It seems, so far, that you can run Suse 9.2 inside vmware without loading vmtools at all. I'm able to go to full screen mode, at 1024x768. Obviously, without vmtools, you can't move the mouse seamlessly from inside the client window to the native OS, and you have to use 'ctrl-alt' to 'release' the cursor to get 'out' of the window, once inside. But I'm getting used to this now. Also, of course, you can't use the shared folder feature, but you can get around that using ftp.
So until such time as they get vmtools figured out for suse, I may just ignore it ... and possibly move to another distribution.
Well here I am, a month later ... I abandoned the 9.2 VMWare environment above, and loaded 9.2 natively on a new hard drive.
But this week, I installed a new 9.1 Free environment into VMWare, and updated it online to kernel version 188.8.131.52.111, and all was fine - was busilly installing Oracle products, etc with no problems. Rebooted several times. But all of a sudden, tonight, I tried to restart the environment, and ... stuck at the grub boot prompt for no good reason. And this time, I can't get it to boot no matter what I try - typing in the 'kernel' string results in 'Error 18: Selected cylinder exceeds maximum supported by BIOS'.
The only thing that comes to mind is this ... I'm using unallocated disk space (this is an optional technique in VMWare to only allocate disk space as needed), and I'd just copied about 1.2 Gig's worth of files into the VM (via FTP). Could there be some problem with linux and VMWare's unallocated disk space technique? My strategy with VMWare has always been to assign a large virtual disk (64 Gig), but then leave it unallocated, so that only as much as needed gets allocated. Could the boot process be messed up by this?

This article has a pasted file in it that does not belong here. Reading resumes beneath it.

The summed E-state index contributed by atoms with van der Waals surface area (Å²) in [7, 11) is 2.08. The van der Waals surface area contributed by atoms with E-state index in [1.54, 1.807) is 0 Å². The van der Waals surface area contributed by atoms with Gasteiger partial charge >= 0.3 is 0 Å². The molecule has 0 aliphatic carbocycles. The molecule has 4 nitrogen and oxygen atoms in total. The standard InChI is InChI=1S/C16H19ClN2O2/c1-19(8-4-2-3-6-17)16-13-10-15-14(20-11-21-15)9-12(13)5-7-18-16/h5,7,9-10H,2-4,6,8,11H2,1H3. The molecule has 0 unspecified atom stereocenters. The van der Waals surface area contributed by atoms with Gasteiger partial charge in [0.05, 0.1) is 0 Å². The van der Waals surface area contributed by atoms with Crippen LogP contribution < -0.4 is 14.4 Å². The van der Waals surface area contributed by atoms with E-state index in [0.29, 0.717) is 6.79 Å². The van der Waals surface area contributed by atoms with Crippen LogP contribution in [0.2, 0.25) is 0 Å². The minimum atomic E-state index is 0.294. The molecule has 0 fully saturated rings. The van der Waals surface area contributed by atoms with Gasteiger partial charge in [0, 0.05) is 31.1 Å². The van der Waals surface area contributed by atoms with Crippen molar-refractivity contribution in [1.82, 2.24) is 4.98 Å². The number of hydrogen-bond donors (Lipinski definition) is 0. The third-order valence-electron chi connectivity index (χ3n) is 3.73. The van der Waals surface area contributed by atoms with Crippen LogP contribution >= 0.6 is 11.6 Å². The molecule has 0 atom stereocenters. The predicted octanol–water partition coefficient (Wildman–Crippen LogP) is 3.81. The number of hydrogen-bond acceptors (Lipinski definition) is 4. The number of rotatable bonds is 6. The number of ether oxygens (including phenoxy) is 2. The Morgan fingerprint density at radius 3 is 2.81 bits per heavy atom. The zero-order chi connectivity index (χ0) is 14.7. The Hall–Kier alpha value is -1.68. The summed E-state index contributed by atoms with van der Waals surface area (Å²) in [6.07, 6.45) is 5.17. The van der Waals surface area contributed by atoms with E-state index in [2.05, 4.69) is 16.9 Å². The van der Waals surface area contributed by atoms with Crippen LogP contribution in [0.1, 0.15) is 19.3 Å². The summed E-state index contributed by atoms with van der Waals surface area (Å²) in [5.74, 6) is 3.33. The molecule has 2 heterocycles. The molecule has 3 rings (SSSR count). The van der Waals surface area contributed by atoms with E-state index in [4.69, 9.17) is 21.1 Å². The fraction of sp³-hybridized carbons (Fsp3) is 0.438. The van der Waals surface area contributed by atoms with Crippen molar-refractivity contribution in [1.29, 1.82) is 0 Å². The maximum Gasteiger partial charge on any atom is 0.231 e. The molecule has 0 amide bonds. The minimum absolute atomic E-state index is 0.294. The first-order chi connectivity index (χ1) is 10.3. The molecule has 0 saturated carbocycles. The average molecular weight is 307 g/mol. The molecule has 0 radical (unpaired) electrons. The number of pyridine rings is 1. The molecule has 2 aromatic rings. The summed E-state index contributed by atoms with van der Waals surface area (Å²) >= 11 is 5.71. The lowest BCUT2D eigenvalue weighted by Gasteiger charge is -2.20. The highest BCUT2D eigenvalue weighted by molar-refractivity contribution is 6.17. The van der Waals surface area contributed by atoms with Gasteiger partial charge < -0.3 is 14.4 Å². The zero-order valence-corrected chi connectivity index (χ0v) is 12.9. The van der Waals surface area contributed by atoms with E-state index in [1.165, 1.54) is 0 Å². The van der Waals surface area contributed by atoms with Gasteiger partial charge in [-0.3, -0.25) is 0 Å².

Could you give a little more info on your dell laptop? HDD, CPU, RAM, VideoCard, VRAM, etc. So that I can compare with my inspiron 8000, 866MHz, 384MB RAM, 30GB HDD, ATI Mobility M4 (32MB Ram).
I have loaded Suse9.2pro (boxed) with VMware tools on my Tablet and it runs fine.
How much RAM did you allocate to your Suse9.2 and/or Suse9.1Free VMs?
Why do you use 'unallocated' disks? I have never had a problem with 4GB (in 2GB segments)?
Have you checked your VM BIOS settings? (NB. These are not, nor do they have to be, exactly the same as your laptop BIOS - for example, you can set the order of peripherals on boot differently - I for instance have no floppy on my Tablet so I have disabled it in my VM Bios - nevertheless Suse9.2 does see a virtual floppy when I attach my 512MB USB Flash drive which has a 1.44MB floppy partition on it). My question here is that maybe the VM BIOS is unable to access the full 60GB as currently set on your machine - remeber that the BIOS in a VM is povided by VMware.
Incidentally what version of VMware are you using? I recently upgraded to 4.5.2 since the RAM leakage seems to have been fixed.
With a little more info. I should be able to steer you right
I run 3 separate 9.2 sessions on VMWare and ran into this problem and the fix I have used is to use LiLO instead of Grub. All of these problems went away.
However, i've reproduced the same problem now on my desktop - a Dell dimension 4600, 1 Gig RAM, 80 Gig HD, etc.
With my Linux virtual machines, I first create the machine and load the base OS (eg, 9.1 Free). Then copy the folder to DVD as a 'base load of OS' template. Then apply Yast Online Update, get to latest kernel version, and again copy virtual machine folder to DVD. Then, in my case, do all the preparations for loading Oracle (a tedious set of tasks) and again copy to DVD - so now I have three DVDs, one for a base load of Suse, one fully patched, and one ready to load Oracle. Finally, I load Oracle, and make a fourth copy.